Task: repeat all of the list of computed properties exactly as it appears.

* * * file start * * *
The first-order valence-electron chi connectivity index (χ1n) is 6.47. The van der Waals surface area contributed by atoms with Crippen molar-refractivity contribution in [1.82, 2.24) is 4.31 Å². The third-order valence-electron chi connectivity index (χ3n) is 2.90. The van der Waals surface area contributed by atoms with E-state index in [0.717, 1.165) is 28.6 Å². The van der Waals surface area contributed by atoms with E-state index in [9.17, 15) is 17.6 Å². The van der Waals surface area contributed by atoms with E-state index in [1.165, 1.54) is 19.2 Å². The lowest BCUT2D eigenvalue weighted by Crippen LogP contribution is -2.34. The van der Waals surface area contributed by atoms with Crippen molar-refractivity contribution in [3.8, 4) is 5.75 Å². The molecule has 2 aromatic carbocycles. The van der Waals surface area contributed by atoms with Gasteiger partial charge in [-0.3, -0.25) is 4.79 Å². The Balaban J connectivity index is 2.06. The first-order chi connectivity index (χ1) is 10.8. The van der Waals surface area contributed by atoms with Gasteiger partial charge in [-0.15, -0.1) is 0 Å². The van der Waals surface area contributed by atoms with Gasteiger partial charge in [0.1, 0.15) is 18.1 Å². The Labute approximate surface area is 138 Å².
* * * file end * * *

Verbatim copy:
The first-order valence-electron chi connectivity index (χ1n) is 6.47. The van der Waals surface area contributed by atoms with Crippen molar-refractivity contribution in [1.82, 2.24) is 4.31 Å². The third-order valence-electron chi connectivity index (χ3n) is 2.90. The van der Waals surface area contributed by atoms with E-state index in [0.717, 1.165) is 28.6 Å². The van der Waals surface area contributed by atoms with E-state index in [9.17, 15) is 17.6 Å². The van der Waals surface area contributed by atoms with E-state index in [1.165, 1.54) is 19.2 Å². The lowest BCUT2D eigenvalue weighted by Crippen LogP contribution is -2.34. The van der Waals surface area contributed by atoms with Crippen molar-refractivity contribution in [3.8, 4) is 5.75 Å². The molecule has 2 aromatic carbocycles. The van der Waals surface area contributed by atoms with Gasteiger partial charge in [-0.3, -0.25) is 4.79 Å². The Balaban J connectivity index is 2.06. The first-order chi connectivity index (χ1) is 10.8. The van der Waals surface area contributed by atoms with Gasteiger partial charge in [-0.15, -0.1) is 0 Å². The van der Waals surface area contributed by atoms with Gasteiger partial charge in [0.1, 0.15) is 18.1 Å². The Labute approximate surface area is 138 Å².